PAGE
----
By Danielle Nierenberg
The holidays are all about excess. Overpriced gifts, overbooked schedules, and—of course—too much food.
Recently, U.N. Secretary General Ban Ki Moon called issued the Zero Hunger Challenge, propelling nations to increase access to food, prevent stunting, improve environmental sustainability in the food system, and increase productivity on farms as well as reduce all food loss and waste to zero.
Earlier this year, Ban called for nations to correct the inequity of food waste in a world plagued by hunger. "By reducing food waste, we can save money and resources, minimize environmental impacts and, most importantly, move towards a world where everyone has enough to eat,” he urged.
Farmers, food processors and retailers, and consumers are already taking the initiative to alleviate food loss and waste by finding innovative ways to reduce food loss and food waste. Some of the most interesting solutions are from organizations such as Growing Power, which picks up and composts some 400,000 pounds of food waste from Midwest businesses each week. In New York, City Harvest collects food that would have otherwise been wasted from restaurants and distributes it to those in need. And the Food Recovery Network is mobilizing university students around the country to distribute food from college cafeterias and catering facilities to homeless shelters.
On the other side of the world, fishers in The Gambia are smoking abundant fish harvests. In India, farmers are drying papayas and mangos to help make sure that families have access to vitamin A and extra income from the sale of dried fruit throughout the year.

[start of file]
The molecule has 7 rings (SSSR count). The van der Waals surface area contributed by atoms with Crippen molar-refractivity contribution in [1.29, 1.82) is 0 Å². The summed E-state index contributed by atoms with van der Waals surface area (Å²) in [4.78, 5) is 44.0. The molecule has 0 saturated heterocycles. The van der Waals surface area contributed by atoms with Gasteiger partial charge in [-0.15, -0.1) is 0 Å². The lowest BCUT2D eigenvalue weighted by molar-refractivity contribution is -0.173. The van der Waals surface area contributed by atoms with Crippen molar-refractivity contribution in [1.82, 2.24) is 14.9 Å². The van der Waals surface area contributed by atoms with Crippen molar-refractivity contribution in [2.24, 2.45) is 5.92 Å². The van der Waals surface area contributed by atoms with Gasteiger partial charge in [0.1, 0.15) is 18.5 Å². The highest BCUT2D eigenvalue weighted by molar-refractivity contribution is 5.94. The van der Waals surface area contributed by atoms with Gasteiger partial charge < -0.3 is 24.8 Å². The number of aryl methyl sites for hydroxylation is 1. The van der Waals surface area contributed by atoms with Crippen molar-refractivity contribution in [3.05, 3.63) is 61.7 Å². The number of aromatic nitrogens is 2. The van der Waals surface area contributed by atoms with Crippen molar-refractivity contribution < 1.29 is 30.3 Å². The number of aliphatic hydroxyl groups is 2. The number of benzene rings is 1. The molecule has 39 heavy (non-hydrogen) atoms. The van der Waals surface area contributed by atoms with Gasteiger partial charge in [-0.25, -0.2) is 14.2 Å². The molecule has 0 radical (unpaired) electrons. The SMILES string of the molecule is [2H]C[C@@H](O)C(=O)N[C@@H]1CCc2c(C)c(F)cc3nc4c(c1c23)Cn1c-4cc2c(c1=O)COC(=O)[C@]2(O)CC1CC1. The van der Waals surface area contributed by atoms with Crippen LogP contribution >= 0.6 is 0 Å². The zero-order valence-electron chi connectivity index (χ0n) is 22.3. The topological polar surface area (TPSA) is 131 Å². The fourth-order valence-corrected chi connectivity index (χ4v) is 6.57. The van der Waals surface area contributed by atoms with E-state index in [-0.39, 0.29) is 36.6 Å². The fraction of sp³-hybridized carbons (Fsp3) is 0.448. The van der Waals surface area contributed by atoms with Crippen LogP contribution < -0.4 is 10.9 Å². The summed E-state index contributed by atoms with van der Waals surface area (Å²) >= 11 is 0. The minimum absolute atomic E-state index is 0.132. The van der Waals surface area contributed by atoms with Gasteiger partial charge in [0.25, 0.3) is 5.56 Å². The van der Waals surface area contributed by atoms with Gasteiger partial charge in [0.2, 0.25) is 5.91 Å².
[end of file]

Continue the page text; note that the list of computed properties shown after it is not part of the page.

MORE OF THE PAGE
And in Pakistan, the United Nations helped farmers reduce grain storage losses by up to 70 percent by replacing jute bags and mud silos with metal grain storage containers that prevent moisture and vermin from eating grain.
On the policy side, the U.S. Congress, the U.S. Department of Agriculture, and the U.S. Food and Drug Administration need to work together to ensure sell-by, expiration dates, and use-by dates are regulated and easy for consumers to understand.
And more is needed to combat food loss and waste internationally.
Today, at the Barilla Center for Food & Nutrition 5th Annual Forum, the Milan Protocol was released, calling on international leaders and food system stakeholders to improve agricultural sustainability, control food price instability, encourage healthy food choices, improve land rights—and combat food waste.
In 2014, the world leaders, businesses, civil society, and eaters should resolve to make waste in the food system part of our past, not our future.